Health Care

White House: Sequester No Longer Applies to Part of Obamacare

The administration is no longer applying the mandatory spending cuts to the Affordable Care Act’s cost-sharing subsidies.

President Barack Obama delivers remarks during the Democratic National Committee's Winter Meeting at the Capitol Hilton February 28, 2014 in Washington, DC.
National Journal
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Sam Baker
March 13, 2014, 1 a.m.

The Obama ad­min­is­tra­tion has de­cided that the se­quester’s man­dat­ory spend­ing cuts no longer ap­ply to part of Obama­care.

The health care law provides sub­sidies to help low-in­come people cov­er some of their out-of-pock­et costs. Last year, the ad­min­is­tra­tion said those sub­sidies were tak­ing a 7 per­cent cut be­cause of the se­quester, which im­posed across-the-board re­duc­tions in fed­er­al spend­ing.

But now, the White House has changed its mind. It re­moved the cost-shar­ing sub­sidies from its list of pro­grams that are sub­ject to the se­quester, elim­in­at­ing the 7 per­cent cut for 2015.

The Com­mit­tee for a Re­spons­ible Fed­er­al Budget, which no­ticed the change, said the re­versal would likely re­store about $560 mil­lion to the sub­sidies — and re­quire $560 mil­lion in cuts to oth­er pro­grams to make up for it.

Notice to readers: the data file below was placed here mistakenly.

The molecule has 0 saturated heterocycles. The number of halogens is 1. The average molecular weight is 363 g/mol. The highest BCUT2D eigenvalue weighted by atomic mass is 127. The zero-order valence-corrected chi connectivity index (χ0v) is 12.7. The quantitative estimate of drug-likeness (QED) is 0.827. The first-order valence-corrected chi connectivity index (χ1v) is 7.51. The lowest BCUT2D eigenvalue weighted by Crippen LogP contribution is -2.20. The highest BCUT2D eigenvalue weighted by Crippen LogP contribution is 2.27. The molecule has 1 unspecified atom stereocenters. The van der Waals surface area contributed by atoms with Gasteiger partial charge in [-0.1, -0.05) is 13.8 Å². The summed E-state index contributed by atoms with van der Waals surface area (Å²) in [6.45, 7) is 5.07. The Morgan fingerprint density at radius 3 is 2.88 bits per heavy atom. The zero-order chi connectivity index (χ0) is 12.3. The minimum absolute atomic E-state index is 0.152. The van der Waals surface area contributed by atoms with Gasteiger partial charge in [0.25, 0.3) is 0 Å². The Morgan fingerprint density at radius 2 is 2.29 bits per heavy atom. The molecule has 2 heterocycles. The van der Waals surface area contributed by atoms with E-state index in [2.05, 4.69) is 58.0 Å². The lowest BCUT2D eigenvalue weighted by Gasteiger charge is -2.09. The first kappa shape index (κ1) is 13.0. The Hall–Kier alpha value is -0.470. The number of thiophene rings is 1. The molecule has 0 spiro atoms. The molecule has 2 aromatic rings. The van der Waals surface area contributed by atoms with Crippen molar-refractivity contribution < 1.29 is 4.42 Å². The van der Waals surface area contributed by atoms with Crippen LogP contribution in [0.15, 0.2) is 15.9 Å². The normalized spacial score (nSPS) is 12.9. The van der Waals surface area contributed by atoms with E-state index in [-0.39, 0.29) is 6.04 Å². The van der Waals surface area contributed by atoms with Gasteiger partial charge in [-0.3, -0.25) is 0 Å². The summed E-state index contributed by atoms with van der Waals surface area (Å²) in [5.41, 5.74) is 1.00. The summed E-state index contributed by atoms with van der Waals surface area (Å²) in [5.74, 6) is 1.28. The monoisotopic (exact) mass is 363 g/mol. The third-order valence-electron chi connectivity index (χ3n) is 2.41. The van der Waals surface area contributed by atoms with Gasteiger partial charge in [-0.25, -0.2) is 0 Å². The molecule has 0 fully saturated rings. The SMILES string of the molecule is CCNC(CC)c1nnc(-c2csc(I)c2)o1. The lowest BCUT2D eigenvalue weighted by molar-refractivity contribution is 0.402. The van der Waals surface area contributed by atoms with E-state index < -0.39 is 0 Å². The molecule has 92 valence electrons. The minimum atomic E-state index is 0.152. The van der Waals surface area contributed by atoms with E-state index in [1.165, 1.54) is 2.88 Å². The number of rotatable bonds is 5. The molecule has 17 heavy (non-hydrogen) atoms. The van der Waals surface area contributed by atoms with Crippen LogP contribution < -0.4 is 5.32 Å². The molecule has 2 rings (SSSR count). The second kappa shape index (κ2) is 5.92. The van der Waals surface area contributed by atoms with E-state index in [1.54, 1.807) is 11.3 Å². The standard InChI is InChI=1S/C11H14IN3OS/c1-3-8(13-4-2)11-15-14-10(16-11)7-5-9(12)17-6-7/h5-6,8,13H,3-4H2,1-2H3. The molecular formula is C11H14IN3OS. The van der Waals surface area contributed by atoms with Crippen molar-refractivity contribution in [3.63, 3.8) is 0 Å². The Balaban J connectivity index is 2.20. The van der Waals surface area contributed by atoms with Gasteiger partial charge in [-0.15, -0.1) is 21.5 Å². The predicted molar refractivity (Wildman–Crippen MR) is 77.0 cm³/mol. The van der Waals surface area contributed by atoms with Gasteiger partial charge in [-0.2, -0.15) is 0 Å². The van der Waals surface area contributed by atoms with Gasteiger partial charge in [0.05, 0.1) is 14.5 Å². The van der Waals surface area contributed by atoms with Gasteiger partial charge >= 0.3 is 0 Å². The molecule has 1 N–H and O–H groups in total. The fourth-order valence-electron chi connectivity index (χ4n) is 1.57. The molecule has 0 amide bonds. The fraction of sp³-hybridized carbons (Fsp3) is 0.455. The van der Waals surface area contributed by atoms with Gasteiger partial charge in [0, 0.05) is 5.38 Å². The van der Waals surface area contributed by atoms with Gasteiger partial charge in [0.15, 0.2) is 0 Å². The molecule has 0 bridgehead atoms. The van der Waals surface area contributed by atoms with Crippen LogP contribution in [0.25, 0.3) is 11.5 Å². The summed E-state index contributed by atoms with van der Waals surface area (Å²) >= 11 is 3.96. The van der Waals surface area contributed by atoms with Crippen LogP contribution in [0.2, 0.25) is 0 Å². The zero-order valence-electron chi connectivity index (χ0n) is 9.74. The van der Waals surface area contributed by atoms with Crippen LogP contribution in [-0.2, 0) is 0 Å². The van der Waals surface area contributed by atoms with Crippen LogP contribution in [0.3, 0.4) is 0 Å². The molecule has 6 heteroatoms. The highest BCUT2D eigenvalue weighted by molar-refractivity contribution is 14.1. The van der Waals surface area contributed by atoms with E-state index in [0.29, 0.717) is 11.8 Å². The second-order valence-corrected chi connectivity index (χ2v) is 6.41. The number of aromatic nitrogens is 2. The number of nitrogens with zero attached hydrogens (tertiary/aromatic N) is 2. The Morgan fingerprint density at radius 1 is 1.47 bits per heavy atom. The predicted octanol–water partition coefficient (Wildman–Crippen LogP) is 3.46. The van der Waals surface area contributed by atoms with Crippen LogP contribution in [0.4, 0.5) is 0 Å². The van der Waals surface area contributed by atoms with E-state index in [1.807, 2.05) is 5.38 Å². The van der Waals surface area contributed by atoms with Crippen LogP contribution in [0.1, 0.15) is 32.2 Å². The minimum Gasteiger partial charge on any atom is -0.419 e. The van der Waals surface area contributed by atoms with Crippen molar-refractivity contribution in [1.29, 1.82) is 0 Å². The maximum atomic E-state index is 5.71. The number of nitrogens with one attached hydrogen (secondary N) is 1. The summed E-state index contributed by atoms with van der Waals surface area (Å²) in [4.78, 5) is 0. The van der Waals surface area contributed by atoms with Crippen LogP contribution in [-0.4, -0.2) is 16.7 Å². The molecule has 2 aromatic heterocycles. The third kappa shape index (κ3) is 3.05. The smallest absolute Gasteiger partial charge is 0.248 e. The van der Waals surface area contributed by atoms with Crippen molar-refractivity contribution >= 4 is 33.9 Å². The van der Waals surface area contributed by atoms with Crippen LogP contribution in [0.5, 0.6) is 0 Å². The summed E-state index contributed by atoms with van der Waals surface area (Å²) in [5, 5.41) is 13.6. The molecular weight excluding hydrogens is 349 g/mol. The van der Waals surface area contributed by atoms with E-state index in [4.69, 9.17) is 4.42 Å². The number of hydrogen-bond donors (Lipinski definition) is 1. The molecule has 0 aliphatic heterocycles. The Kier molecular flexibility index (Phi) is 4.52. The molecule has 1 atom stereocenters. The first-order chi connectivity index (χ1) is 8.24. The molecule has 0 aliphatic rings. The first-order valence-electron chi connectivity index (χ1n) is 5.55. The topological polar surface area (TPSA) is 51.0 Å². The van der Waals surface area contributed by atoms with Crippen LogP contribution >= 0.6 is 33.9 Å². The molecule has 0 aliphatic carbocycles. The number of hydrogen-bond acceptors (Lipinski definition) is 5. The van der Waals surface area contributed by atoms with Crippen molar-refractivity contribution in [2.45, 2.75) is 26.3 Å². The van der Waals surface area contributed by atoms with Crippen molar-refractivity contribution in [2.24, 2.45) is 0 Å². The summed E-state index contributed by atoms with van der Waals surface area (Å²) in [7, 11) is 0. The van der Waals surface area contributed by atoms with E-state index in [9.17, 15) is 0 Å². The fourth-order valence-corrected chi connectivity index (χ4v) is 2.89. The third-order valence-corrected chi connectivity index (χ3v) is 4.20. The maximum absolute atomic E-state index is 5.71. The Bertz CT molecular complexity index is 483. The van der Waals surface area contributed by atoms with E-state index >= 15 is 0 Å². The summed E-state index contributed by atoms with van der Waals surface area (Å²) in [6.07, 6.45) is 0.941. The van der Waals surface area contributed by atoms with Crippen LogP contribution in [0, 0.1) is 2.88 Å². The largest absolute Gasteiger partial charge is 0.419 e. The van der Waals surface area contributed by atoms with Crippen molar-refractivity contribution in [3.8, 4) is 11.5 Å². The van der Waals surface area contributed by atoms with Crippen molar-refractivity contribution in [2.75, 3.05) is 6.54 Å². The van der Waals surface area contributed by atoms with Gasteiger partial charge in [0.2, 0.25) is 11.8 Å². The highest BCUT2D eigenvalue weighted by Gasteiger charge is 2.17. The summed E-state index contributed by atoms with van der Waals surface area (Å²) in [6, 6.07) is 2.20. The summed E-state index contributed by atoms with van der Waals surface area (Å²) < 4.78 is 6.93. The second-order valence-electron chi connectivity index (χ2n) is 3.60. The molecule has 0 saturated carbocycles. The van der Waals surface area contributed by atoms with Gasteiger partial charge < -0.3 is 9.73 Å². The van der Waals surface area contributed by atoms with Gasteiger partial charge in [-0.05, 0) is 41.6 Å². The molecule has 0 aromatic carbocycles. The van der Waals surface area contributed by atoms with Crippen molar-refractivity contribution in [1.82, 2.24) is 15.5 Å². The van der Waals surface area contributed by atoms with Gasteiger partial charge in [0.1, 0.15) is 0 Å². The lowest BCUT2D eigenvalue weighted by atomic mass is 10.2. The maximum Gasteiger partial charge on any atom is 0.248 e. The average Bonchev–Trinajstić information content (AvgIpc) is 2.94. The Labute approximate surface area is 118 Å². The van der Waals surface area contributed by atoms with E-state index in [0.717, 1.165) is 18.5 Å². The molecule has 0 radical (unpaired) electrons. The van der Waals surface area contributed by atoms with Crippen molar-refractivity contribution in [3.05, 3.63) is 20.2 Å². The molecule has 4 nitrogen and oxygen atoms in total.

The cost-shar­ing sub­sidies are ex­pec­ted to total $8 bil­lion this year and $156 bil­lion over the next dec­ade.

Who be­ne­fits from the change? The low-in­come fam­il­ies who qual­i­fy for these sub­sidies, as well as the White House and in­sur­ance com­pan­ies.

Some con­sumers have com­plained about high out-of-pock­et costs in the plans they’ve pur­chased through the health care law’s ex­changes. This change will help re­duce those costs, at least for low-in­come fam­il­ies. And be­cause the sub­sidy is paid dir­ectly to in­sur­ance com­pan­ies, the change means more money for in­surers as well.

The cost-shar­ing sub­sidies aren’t the Obama­care sub­sidies that get the most at­ten­tion.

Those high­er-pro­file in­cent­ives are tax sub­sidies to help people cov­er the cost of their in­sur­ance premi­ums. Those sub­sidies wer­en’t af­fected by the se­quester be­cause they’re ad­min­istered as tax cred­its. Rather, the sub­sidies at is­sue here are de­signed to help low-in­come people re­duce their out-of-pock­et spend­ing — costs like co-pays and de­duct­ibles.

An ad­min­is­tra­tion of­fi­cial said the two types of sub­sidies were com­bined, and that’s why the out-of-pock­et sub­sidy is no longer sub­ject to se­quest­ra­tion.

“To im­prove the ef­fi­ciency in the ad­min­is­tra­tion of these pay­ments for both in­surers and the fed­er­al gov­ern­ment, it was de­term­ined that the cost-shar­ing sub­sidy pay­ments would be made as ad­vance pay­ments and thus would be paid out of the same ac­count used for the premi­um tax cred­it por­tion of the ad­vance pay­ments,” the of­fi­cial said.

Cost-shar­ing sub­sidies are avail­able only to house­holds with an in­come between 100 and 250 per­cent of the fed­er­al poverty line — up to roughly $29,000 for a single per­son, or $60,000 for a fam­ily of four un­der this year’s guidelines.

COR­REC­TION: An earli­er ver­sion of this story in­cor­rectly iden­ti­fied the Com­mit­tee for a Re­spons­ible Fed­er­al Budget.


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